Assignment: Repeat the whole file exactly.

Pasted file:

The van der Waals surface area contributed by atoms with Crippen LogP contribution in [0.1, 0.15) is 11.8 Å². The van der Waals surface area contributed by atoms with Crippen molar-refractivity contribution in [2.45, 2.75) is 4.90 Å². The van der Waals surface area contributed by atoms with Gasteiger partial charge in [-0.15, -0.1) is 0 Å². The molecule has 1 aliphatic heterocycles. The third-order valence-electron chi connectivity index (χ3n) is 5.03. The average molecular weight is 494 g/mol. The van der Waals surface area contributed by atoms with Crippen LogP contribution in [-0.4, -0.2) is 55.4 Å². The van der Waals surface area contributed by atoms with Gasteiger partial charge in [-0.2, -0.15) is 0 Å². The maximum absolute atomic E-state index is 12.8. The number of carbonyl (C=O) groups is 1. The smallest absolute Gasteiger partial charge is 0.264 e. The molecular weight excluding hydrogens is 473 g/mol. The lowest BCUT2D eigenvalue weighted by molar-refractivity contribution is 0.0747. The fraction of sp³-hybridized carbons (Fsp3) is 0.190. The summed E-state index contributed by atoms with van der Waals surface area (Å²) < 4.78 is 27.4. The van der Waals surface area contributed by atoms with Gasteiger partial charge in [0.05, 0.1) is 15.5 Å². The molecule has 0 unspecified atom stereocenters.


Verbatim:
The van der Waals surface area contributed by atoms with Crippen LogP contribution in [0.1, 0.15) is 11.8 Å². The van der Waals surface area contributed by atoms with Crippen molar-refractivity contribution in [2.45, 2.75) is 4.90 Å². The van der Waals surface area contributed by atoms with Gasteiger partial charge in [-0.15, -0.1) is 0 Å². The molecule has 1 aliphatic heterocycles. The third-order valence-electron chi connectivity index (χ3n) is 5.03. The average molecular weight is 494 g/mol. The van der Waals surface area contributed by atoms with Crippen LogP contribution in [-0.4, -0.2) is 55.4 Å². The van der Waals surface area contributed by atoms with Gasteiger partial charge in [-0.2, -0.15) is 0 Å². The maximum absolute atomic E-state index is 12.8. The number of carbonyl (C=O) groups is 1. The smallest absolute Gasteiger partial charge is 0.264 e. The molecular weight excluding hydrogens is 473 g/mol. The lowest BCUT2D eigenvalue weighted by molar-refractivity contribution is 0.0747. The fraction of sp³-hybridized carbons (Fsp3) is 0.190. The summed E-state index contributed by atoms with van der Waals surface area (Å²) < 4.78 is 27.4. The van der Waals surface area contributed by atoms with Gasteiger partial charge in [0.05, 0.1) is 15.5 Å². The molecule has 0 unspecified atom stereocenters.